Harrisburg, PA - Governor Tom Wolf signed HB 1172, now Act 41 of 2019, that makes it easier for new Pennsylvanians, including military spouses, with an out-of-state occupational license to work.
The bill, sponsored by Rep. Dave Hickernell, Chairman of the House Professional Licensure Committee and cosponsored by minority Chairman Harry Readshaw, passed with overwhelming bipartisan support in the legislature, creating the opportunity for more sweeping licensing reforms in the future as the governor has proposed.
“This new law will reduce barriers for new Pennsylvanians to work here and shows this is a land of opportunity,” said Gov. Wolf. “Portability is especially helpful for members of the military and their spouses who frequently move between states in service of the country and often have difficulty quickly getting a license to work in their profession.
“It’s another important step to improve the occupational licensing process while making the commonwealth a more attractive place for skilled workers and businesses.”
The bill provides for licensure by endorsement from the boards and commissions under the Bureau of Professional and Occupational Affairs in the Department of State.
The license could be issued on an individual basis if the licensure requirements in the other state, territory or country are determined to be substantially similar to Pennsylvania’s requirements.
The boards also have the authority to grant a provisional endorsement license while an applicant completes requirements specific to Pennsylvania, such as the required child-abuse training. Prior to the reform, many professionals licensed out-of-state had to complete Pennsylvania’s entire licensing process.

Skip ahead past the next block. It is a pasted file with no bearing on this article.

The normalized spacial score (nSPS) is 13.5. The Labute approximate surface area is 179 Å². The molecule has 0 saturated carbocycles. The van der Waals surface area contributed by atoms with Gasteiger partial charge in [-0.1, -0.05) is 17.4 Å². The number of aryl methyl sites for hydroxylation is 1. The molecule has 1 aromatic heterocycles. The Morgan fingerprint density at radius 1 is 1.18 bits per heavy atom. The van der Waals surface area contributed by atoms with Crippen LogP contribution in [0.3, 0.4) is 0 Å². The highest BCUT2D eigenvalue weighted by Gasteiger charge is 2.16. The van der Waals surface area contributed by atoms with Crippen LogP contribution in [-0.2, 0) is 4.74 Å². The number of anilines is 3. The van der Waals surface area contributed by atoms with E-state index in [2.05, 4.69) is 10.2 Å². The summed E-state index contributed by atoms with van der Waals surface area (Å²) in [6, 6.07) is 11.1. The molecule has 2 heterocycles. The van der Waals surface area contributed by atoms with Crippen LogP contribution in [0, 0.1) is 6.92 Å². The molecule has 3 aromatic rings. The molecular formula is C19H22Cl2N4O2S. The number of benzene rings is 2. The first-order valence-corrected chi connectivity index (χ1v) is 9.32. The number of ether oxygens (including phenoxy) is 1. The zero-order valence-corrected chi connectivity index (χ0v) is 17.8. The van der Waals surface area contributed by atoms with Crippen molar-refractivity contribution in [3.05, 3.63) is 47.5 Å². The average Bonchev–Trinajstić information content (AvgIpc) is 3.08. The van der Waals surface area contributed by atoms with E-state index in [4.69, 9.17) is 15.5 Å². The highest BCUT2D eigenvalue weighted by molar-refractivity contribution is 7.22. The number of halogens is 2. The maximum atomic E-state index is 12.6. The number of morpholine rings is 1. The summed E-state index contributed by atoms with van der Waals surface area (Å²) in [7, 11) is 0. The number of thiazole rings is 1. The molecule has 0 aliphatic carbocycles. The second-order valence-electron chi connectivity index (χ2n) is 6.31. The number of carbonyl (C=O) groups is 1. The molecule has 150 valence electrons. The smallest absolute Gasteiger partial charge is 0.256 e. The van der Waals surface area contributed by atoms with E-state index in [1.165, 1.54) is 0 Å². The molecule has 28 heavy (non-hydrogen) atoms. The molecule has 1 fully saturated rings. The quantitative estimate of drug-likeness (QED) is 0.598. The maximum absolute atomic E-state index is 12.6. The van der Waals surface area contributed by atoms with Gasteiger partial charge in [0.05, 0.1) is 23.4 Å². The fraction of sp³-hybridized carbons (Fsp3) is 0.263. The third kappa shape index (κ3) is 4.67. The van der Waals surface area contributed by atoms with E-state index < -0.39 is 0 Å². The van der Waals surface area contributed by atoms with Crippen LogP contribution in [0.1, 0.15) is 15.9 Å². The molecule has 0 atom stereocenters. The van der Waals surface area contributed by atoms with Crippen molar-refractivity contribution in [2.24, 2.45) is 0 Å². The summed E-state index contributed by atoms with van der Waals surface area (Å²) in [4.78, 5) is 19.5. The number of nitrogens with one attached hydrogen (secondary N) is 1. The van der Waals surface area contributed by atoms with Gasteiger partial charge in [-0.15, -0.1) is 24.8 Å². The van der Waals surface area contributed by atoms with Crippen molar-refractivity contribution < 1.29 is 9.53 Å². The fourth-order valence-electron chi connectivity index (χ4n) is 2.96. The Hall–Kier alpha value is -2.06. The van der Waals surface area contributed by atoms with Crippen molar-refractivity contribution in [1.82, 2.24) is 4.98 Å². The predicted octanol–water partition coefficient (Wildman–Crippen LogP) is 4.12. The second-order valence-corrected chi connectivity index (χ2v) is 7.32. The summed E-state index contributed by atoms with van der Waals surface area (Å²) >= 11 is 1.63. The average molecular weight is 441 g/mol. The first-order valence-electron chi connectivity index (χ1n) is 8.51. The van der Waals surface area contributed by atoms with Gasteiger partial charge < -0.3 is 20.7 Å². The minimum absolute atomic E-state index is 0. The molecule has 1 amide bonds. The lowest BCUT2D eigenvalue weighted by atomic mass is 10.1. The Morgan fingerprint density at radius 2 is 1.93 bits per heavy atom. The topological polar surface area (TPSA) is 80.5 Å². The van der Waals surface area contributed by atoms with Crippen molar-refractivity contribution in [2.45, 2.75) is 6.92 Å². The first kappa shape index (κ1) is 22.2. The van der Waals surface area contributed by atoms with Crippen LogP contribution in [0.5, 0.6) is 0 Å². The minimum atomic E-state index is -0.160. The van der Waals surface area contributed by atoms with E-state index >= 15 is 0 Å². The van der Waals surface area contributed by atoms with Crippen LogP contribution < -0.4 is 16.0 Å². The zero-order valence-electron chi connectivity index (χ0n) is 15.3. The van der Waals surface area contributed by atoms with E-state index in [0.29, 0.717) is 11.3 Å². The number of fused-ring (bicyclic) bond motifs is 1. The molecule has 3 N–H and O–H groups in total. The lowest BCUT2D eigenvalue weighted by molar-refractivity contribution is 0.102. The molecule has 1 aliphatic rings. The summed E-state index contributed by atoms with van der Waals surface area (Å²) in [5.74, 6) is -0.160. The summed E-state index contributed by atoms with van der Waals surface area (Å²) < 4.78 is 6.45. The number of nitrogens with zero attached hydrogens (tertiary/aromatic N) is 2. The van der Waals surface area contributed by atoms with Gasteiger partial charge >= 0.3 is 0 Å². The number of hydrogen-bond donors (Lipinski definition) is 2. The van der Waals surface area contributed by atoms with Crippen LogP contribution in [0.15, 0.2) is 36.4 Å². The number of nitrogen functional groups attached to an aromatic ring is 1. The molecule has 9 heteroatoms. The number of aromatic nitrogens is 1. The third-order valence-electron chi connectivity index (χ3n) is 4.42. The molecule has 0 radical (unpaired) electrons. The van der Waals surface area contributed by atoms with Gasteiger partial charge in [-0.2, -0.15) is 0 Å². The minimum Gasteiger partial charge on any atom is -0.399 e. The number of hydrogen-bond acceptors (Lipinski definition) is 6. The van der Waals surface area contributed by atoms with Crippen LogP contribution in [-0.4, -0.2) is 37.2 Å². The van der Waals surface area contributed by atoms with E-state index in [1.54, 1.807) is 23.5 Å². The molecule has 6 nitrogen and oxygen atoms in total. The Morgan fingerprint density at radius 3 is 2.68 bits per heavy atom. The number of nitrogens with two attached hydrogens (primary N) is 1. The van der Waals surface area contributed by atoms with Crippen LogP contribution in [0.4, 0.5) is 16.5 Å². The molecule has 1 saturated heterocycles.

The time-consuming delays caused military spouses and other workers moving to Pennsylvania to lose income and career opportunities, and reduced the pool of talented workers for businesses.
“I will continue working with the General Assembly to remove barriers to work for qualified Pennsylvanians and to ensure that we are welcoming to new Pennsylvanians wishing to practice their licensed profession,” said Gov. Wolf.
The reform is also important when many industries are dealing with a shortage of skilled workers, the number of jobs are at record highs, and unemployment is at record lows. “Pennsylvania is investing in education and job training so that workers are highly skilled and competitive in today’s global economy,” said Gov. Wolf. “This law makes our state even stronger. We are encouraging more skilled workers and their families to move to Pennsylvania. This enhances our workforce, provides more talent for businesses, and helps to grow our economy.”
Pennsylvania has 29 boards and commissions that license 255 occupational types. One in five Pennsylvania workers needs an occupational license to do their job, representing more than one million workers.
After decades of expanding licensing, there is a national awareness of the need to reduce barriers to occupational licensure while protecting consumers and benefiting workers.
Other licensing reforms proposed by the governor include replacing 13 job licenses with less restrictive requirements that protect the public, returning continuing education requirements to levels in state law, repealing the automatic 10-year ban on licensing someone convicted of a drug felony, and making the licensing process more efficient. Act 41 takes effect in 60 days, at which time the boards and commissions will have 18 months to promulgate regulations.